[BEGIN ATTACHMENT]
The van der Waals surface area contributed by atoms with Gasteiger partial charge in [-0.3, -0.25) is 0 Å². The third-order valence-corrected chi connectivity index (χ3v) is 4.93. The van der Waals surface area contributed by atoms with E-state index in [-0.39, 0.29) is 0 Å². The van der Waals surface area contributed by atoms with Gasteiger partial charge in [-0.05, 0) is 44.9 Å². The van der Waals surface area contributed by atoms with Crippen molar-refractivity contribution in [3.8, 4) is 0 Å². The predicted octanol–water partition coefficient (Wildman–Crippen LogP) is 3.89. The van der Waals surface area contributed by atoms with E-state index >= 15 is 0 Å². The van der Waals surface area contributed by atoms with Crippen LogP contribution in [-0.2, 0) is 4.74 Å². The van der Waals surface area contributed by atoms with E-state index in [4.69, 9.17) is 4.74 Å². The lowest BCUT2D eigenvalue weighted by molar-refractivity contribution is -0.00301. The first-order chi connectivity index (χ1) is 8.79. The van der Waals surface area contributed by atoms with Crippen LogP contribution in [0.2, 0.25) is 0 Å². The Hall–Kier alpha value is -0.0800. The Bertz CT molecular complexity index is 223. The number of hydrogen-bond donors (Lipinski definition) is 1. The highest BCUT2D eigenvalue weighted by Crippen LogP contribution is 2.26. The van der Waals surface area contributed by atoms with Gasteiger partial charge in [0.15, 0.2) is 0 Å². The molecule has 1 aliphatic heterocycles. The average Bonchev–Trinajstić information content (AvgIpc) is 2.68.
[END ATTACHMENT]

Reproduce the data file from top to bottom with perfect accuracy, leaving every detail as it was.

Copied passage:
The van der Waals surface area contributed by atoms with Gasteiger partial charge in [-0.3, -0.25) is 0 Å². The third-order valence-corrected chi connectivity index (χ3v) is 4.93. The van der Waals surface area contributed by atoms with E-state index in [-0.39, 0.29) is 0 Å². The van der Waals surface area contributed by atoms with Gasteiger partial charge in [-0.05, 0) is 44.9 Å². The van der Waals surface area contributed by atoms with Crippen molar-refractivity contribution in [3.8, 4) is 0 Å². The predicted octanol–water partition coefficient (Wildman–Crippen LogP) is 3.89. The van der Waals surface area contributed by atoms with E-state index >= 15 is 0 Å². The van der Waals surface area contributed by atoms with Crippen LogP contribution in [-0.2, 0) is 4.74 Å². The van der Waals surface area contributed by atoms with E-state index in [4.69, 9.17) is 4.74 Å². The lowest BCUT2D eigenvalue weighted by molar-refractivity contribution is -0.00301. The first-order chi connectivity index (χ1) is 8.79. The van der Waals surface area contributed by atoms with Crippen LogP contribution in [0.2, 0.25) is 0 Å². The Hall–Kier alpha value is -0.0800. The Bertz CT molecular complexity index is 223. The number of hydrogen-bond donors (Lipinski definition) is 1. The highest BCUT2D eigenvalue weighted by Crippen LogP contribution is 2.26. The van der Waals surface area contributed by atoms with Gasteiger partial charge in [0.15, 0.2) is 0 Å². The molecule has 1 aliphatic heterocycles. The average Bonchev–Trinajstić information content (AvgIpc) is 2.68.